Vail Daily column: Council helps improve Leadville community
Given the fact that I grew up in Boulder, I am sort of a let-down when it comes to most outdoor sports. I am a day-hiker at best, and my bike serves only as transportation from Point A to Point B. It is not something I do for fun. Really, in most ways, you wouldn’t know I spent most of my childhood in Colorado.
Until I hit the ski slopes.
I spent every weekend of my childhood during the winter skiing the bowls, rails, moguls and smooth, groomed trails of mountains all around Colorado. But as soon as the skiing day was over, I got on the bus and headed back to Boulder. I spent a negligible amount of time in the mountains during the other three seasons of the year, and none getting to know the incredible mountain communities we have in Colorado.
El Pomar Foundation
The El Pomar Foundation changed that. The foundation has a regional partnerships program, which links staff at El Pomar with community leaders, nonprofits and other local organizations to different regions of the state. When I arrived at El Pomar as a first-year fellow, I asked for the high country region so that I could finally learn about a part of Colorado that had given me so much wintertime enjoyment. The relationships I have built with people in the five High Country counties in which I work are some of the strongest I have in Colorado and will be enduring even after I leave the foundation.
In college, I studied social policy with a focus on education. During the last several years, our High Country Council of five local leaders has chosen to focus primarily on youth development, and I have had the opportunity to connect what I studied in college with the community development projects that the council funds in the high country. I have worked closely with state legislators, county commissioners, newspaper publishers, local nonprofits and businesspeople, and I have learned an immense amount about the people who make up the mountain towns of Colorado. I conduct research, connect with the people on the ground doing the hard work of sustaining a community and help provide funding recommendations to the council.
I admire council members’ dedication to their communities and in the high country, I am impressed with the time and money that council members from Eagle, Pitkin, Summit and Lake counties have dedicated to Leadville, the seat of Lake County. State Rep. Millie Hamner, for example, is on the council and has dedicated time to work with people in Leadville to establish a pre-collegiate program because she had been so successful with the one she founded in Summit County.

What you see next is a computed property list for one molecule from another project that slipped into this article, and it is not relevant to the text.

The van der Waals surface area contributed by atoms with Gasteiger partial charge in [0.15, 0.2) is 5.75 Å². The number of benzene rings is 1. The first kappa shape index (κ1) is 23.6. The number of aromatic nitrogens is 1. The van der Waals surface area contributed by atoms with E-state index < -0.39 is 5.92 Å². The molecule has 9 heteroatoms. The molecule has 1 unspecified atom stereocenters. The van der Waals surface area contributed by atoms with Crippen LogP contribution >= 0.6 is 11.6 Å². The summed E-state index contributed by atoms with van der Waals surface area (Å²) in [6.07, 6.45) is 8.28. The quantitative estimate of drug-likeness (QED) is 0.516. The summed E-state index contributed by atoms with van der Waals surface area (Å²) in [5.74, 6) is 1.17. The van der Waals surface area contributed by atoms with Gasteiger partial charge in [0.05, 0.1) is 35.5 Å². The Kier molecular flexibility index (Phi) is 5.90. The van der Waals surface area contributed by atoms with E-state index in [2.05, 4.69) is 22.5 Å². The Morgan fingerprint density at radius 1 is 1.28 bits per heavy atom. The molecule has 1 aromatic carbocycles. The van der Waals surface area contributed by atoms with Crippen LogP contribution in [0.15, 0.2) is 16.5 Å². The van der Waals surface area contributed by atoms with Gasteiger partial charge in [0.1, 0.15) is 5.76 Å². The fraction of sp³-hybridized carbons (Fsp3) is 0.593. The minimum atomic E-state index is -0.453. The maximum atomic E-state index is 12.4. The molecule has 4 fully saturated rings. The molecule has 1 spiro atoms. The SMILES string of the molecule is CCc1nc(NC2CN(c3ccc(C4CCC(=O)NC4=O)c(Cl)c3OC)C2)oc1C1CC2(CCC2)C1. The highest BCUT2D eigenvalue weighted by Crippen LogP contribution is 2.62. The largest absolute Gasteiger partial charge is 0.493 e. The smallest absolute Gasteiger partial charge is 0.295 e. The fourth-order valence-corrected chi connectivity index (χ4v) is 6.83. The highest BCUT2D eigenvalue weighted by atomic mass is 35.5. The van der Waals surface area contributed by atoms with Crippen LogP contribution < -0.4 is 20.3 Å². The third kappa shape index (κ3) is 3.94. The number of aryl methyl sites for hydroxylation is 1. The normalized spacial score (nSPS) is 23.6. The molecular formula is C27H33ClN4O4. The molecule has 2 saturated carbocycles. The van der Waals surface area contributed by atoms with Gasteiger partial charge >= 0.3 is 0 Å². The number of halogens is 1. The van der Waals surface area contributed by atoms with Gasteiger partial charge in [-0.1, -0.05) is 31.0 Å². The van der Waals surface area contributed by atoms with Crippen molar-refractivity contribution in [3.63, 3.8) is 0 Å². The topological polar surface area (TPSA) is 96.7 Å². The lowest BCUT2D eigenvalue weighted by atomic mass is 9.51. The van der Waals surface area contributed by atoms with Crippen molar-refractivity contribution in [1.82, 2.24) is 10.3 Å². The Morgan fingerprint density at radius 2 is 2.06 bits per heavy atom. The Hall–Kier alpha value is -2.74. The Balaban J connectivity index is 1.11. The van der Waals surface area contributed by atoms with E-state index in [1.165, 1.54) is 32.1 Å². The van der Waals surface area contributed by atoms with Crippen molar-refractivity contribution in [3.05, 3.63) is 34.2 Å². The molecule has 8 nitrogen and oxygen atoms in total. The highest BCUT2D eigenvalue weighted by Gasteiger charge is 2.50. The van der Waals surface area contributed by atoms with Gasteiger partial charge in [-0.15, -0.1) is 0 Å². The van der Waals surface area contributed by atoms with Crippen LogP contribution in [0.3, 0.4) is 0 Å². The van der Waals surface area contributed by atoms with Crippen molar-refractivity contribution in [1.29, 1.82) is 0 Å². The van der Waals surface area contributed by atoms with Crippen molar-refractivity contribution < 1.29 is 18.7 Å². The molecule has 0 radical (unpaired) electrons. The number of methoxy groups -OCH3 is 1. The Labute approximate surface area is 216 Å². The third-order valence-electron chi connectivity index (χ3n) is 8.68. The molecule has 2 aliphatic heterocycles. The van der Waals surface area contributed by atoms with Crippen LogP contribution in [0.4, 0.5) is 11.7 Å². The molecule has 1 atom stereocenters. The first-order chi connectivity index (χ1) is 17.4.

Youth Master Plan
The council’s largest commitment, to Lake County Build a Generation’s Youth Master Plan, is one of the most exciting projects I have ever been a part of. The council has pledged more than $375,000 over the next three years to making Leadville a better place to live. The Youth Master Plan addresses everything from family economics to drug and alcohol use to domestic violence to restorative justice to education. And I get to participate in the process! I have been especially gratified to work alongside the strong women who are leading the charge in Leadville at Lake County Build a Generation. They aren’t just good people — they’re who I want to be when I grow up.
Coming Full Circle
I have the privilege to serve as a bridge between El Pomar Foundation and the staff at Lake County Build a Generation. I have made a half dozen trips to Leadville, participated in community trainings, visited with the directors of local nonprofits such as Full Circle and Advocates of Lake County and played a part in connecting the work in Leadville to potential partners across the region and the state. In some ways, this experience has allowed me to come full circle (no pun intended). Many of the people who keep the economy moving in all of the places I grew up skiing live in Leadville, and I now have the chance to give something back to a community that’s given so much to me.
Zoe Goodman is in her second year of the El Pomar Foundation Fellowship program. The fellowship is a two-year leadership and professional development program for recent college graduates, based in Colorado Springs. Goodman, a Boulder and Chicago native, plans to move to Nashville, Tenn., and pursue teaching middle or high school as the next step on her journey. For more information on the application process, to set up an informational interview, and to submit an application to the El Pomar Fellowship, visit http://fellowship.elpomar.org. Applications are due Jan. 20.